Closing time

Thursday 31st July 2008

With the continuing economic downturn, Wayne Parker, newly appointed insolvency partner at Leeds and Bradford law firm Gordons, warns landlords to be vigilant to ensure tenants do not reorganise their way out of rental obligations.

The past 12 months have been difficult for pubs and nightclubs. The credit crunch, smoking ban and poor weather have dampened appetites for a night out, leaving previously profitable venues struggling and leading tenant companies to use increasingly complex means to avoid long-term rental liabilities.

One approach involves reorganising a tenant group by a series of name changes or transfer of assets and shareholdings. If such a process involves a parent company guarantor, its covenant strength can be weakened, thereby devaluing the strength of the guarantee and further jeopardising the landlord’s investment.

During a reorganisation, the rent may be paid by a group company. It is only when payment ceases that the landlord will discover its tenant has become nothing more than a shell. While there may be perfectly legitimate commercial explanations for such reorganisations, it is also possible that unscrupulous directors of tenant companies are looking to rid themselves of payments they cannot make.

If the tenant enters into an insolvency process, the landlord joins the list of other creditors seeking recompense and will be forced to challenge any reorganisation retrospectively under the provisions of the Insolvency Act 1986.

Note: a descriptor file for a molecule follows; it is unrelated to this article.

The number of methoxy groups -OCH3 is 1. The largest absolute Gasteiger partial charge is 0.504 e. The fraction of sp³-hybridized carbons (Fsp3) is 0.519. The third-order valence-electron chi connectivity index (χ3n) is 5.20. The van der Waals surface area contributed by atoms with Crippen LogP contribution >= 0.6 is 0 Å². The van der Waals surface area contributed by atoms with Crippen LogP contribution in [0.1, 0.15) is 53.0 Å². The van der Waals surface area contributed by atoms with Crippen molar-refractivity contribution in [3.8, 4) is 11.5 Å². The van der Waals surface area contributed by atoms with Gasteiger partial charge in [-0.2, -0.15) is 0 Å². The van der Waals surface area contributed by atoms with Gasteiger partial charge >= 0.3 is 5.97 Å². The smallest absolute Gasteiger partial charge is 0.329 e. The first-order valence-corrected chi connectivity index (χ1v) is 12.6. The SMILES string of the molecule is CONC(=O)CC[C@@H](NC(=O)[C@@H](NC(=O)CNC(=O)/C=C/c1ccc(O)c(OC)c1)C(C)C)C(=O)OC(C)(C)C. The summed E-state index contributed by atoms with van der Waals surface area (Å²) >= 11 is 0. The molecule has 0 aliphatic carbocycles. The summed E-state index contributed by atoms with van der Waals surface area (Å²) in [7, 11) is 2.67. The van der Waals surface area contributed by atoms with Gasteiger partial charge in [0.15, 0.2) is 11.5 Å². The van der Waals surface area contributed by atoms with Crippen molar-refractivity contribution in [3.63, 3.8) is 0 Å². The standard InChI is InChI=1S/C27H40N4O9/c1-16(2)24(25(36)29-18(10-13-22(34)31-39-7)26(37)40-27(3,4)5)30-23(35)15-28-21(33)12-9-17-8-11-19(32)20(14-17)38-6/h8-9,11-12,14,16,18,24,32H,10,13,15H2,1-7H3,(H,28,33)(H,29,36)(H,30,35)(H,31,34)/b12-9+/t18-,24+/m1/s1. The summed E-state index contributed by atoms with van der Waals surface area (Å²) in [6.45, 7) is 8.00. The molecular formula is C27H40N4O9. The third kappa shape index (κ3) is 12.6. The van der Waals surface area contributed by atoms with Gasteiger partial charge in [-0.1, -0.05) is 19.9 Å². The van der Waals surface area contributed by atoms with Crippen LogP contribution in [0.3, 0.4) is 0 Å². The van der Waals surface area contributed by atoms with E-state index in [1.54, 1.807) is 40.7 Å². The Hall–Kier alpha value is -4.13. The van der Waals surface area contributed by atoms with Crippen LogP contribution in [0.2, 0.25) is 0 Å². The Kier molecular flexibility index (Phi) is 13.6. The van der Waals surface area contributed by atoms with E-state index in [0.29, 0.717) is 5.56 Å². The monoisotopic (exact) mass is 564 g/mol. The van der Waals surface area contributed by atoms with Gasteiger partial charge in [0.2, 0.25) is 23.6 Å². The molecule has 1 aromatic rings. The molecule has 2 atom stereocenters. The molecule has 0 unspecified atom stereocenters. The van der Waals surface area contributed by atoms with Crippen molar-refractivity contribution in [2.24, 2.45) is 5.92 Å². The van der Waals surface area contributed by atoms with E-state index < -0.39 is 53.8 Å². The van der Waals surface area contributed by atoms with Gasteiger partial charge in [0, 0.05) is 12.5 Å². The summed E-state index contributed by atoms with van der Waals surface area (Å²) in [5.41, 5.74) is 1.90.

The risk of complex, multi-stage group reorganisations to remove the covenant strength of a tenant or a parent company guarantor means landlords are increasingly being advised to request rent deposit deeds, creating the additional burden on tenants of providing cash sums when they enter into leases.

A landlord without the benefit of a rent deposit should monitor which entity is paying rent in order to spot early warning signs.

It could be that the original tenant’s long-term plan might actually be to divest itself of its assets and leave a shell company behind. The landlord might be receiving rent from another company within the group, while the tenant divests itself of its own assets by way of a reorganisation.

However, landlords should be vigilant and watch out for subtle changes or telltale signs that its tenant’s assets are being dissipated, possibly for genuinely commercial reasons, but perhaps for more sinister purposes.

For further information please contact Wayne Parker on